Phase Two for the Tehran Lobby: Open Borders Between the U.S. and Iran

Trita Parsi has a new cause: decrease homeland security

National Iranian American Council President Trita Parsi, moderates a discussion about Iran's nuclear program sponsored by the NIAC in the Rayburn House Office Building on Capitol Hill February 21, 2012 in Washington, DC. Hans Blix, former general director of the United Nations International Atomic Energy Agency, was very critical of the United States and the United Kingdom in 2003, saying they overstated the threat of weapons of mass destruction in Iraq. AFP PHOTO/Karen BLEIER
National Iranian American Council President Trita Parsi.

Rep. Barbara Lee remains infamous on Capitol Hill as the only member of Congress who voted against the 2001 authorization of use of force against the Al Qaeda terrorists who committed the September 11 attacks against America.

Ms. Lee, who has long advocated for far-left and isolationist policies, and was a steady advocate for the Iran nuclear deal, is the perfect partner for the pro-Tehran lobby’s next agenda item as they attempt to reshape America’s diplomatic landscape by rallying against visa restrictions for individuals coming into the United States from the Islamic Republic of Iran.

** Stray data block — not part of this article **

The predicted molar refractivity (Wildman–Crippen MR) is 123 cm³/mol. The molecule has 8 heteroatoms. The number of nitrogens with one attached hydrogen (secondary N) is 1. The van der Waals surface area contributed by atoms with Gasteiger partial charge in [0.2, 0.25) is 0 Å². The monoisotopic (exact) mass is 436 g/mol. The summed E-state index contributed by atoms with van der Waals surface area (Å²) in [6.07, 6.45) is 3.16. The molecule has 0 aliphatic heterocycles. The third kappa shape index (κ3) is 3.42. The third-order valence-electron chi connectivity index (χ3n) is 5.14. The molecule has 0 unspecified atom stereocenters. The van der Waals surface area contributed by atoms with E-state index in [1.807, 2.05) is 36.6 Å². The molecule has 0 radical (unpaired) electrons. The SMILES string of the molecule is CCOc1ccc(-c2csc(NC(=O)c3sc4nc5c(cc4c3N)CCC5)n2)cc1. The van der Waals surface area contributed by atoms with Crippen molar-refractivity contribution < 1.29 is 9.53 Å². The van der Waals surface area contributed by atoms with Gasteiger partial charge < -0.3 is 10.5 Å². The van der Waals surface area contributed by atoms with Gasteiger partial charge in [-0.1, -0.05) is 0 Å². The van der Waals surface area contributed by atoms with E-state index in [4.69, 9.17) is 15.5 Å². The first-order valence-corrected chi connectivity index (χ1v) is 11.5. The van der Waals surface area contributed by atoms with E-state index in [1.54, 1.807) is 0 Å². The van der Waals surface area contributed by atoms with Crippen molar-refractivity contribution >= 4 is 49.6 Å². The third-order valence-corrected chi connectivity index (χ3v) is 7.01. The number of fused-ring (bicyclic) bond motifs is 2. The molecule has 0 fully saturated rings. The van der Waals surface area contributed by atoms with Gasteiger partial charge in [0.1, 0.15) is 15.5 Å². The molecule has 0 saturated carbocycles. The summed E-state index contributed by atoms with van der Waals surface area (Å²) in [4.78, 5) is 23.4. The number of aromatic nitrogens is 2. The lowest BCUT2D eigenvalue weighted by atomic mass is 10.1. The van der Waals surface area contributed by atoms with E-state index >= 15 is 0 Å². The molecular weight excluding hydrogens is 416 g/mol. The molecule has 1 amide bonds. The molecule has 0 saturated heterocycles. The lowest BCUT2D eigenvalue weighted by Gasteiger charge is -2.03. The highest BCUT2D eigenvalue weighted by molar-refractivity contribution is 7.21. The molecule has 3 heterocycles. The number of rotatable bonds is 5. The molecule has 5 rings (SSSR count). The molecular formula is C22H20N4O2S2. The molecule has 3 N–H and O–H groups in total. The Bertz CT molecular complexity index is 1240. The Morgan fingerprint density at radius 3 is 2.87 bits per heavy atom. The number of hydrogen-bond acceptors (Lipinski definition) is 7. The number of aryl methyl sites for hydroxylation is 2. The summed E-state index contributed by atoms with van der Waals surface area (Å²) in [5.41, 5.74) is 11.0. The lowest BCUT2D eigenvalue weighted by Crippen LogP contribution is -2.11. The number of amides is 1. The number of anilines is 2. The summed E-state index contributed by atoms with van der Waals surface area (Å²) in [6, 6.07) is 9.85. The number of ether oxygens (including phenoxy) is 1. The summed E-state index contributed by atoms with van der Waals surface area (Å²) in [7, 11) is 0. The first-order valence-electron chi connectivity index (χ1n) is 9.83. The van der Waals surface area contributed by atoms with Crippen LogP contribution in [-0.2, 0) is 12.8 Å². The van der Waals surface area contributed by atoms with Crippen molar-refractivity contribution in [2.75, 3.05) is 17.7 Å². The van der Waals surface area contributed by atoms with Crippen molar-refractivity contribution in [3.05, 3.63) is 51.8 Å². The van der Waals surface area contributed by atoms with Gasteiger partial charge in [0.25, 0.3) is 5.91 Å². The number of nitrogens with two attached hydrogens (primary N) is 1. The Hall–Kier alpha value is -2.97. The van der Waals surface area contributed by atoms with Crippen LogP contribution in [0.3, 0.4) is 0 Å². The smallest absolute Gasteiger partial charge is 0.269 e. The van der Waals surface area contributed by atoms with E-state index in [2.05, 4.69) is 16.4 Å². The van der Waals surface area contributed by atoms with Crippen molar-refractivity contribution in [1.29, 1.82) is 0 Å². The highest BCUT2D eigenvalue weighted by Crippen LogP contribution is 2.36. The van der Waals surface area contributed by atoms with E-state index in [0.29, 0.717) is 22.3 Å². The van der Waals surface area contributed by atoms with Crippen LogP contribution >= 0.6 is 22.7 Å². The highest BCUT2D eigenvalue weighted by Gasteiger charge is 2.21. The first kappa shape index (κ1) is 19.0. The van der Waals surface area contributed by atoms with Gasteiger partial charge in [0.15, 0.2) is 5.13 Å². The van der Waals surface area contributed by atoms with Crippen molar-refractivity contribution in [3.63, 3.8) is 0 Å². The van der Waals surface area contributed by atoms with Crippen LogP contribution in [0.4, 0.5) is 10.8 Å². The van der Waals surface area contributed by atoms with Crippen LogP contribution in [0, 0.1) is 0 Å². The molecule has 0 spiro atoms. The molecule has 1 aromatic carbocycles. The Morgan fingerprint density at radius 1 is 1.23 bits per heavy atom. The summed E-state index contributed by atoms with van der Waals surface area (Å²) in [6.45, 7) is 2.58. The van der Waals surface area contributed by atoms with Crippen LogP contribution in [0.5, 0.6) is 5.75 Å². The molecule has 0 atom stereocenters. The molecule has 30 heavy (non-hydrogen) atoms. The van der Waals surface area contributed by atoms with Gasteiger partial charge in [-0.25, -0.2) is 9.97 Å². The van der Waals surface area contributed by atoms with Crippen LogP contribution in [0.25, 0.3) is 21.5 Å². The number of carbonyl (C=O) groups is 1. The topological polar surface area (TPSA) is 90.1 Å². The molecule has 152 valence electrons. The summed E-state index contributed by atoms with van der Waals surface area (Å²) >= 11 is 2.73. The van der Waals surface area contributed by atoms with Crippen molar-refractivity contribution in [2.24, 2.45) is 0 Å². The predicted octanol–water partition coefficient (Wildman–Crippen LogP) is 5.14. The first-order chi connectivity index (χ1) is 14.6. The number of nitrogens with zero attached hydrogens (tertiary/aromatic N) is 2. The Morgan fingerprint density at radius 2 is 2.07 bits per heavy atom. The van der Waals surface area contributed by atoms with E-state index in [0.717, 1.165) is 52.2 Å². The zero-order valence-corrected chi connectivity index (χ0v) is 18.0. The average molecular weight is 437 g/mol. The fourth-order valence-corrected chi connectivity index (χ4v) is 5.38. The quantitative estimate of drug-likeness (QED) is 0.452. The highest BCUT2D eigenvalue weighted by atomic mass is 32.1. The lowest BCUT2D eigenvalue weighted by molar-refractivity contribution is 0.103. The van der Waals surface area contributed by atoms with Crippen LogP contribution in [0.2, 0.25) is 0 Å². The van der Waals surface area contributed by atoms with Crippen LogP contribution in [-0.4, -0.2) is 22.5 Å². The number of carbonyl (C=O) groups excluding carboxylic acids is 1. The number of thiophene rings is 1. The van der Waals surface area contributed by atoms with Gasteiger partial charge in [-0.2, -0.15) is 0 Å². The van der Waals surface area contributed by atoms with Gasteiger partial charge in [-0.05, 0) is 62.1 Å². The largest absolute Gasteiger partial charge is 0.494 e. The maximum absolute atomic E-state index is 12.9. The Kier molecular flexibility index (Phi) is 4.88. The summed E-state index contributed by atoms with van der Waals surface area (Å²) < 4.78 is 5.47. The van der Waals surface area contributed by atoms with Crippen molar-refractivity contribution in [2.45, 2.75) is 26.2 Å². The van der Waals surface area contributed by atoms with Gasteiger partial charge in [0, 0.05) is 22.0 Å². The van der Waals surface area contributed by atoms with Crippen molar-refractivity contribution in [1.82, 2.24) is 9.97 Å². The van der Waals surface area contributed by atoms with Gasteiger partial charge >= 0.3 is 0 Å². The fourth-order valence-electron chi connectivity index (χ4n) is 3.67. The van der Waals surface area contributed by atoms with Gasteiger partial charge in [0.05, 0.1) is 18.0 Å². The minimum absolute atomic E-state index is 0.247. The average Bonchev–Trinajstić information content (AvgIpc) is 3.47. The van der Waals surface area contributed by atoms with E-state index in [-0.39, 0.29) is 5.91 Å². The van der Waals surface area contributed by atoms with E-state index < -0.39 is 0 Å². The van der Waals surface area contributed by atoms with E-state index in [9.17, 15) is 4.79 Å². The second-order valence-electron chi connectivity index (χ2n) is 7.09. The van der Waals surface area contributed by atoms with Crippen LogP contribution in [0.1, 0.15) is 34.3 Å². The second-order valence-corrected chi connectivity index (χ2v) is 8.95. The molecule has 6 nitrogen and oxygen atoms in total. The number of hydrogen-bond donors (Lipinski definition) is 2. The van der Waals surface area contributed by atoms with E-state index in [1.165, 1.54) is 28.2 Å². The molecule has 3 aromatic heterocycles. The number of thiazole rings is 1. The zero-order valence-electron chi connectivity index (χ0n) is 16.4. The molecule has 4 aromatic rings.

She is set to address a K Street fundraiser on June 8 hosted by the National Iranian-American Council (NIAC), a group with deep ties to the regime that rules over Iran. Ms. Lee is one of just 19 legislators who voted against increasing security measures for foreign nationals from terror-tied countries attempting to enter the United States.

NIAC, claiming to be the voice of the Iranian-American community, is led by Trita Parsi, a Swedish-Iranian who maintains close ties with regime figures like Iranian Foreign Minister Mohammad Javad Zarif. Internal documents detailing Mr. Parsi’s relationship with Mr. Zarif were disclosed as a result of a failed defamation lawsuit against an investigative journalist, who alleged NIAC promoted the Iranian regime’s agenda.

NIAC came to fruition at the turn of the 21st century, after Mr. Parsi and a close friend gave a presentation in Cyprus concerning the need for a pro-Tehran lobby in the United States. This lobby would “create a balance between the competing Middle Eastern lobbies,” they proposed. Reports from the meeting suggest they explicitly referred to a lobby that would aggressively attempt to derail America’s alliance with Israel, so the Shiite theocracy in Iran could infiltrate American diplomatic circles.

Mr. Parsi’s NIAC—along with the White House and its reported “echo chamber” of like-minded journalists—was a major player in rallying support for the Iran nuclear deal. They often resorted to Alinskyite tactics—targeting individuals and groups that opposed the deal—and branded their opponents as blood-thirsty zealots calling for a full-scale war against Iran. Though the American people rejected the nuclear deal, according to polls, the Iran lobby and the White House were able to push the “war or peace” binary in the halls of Congress.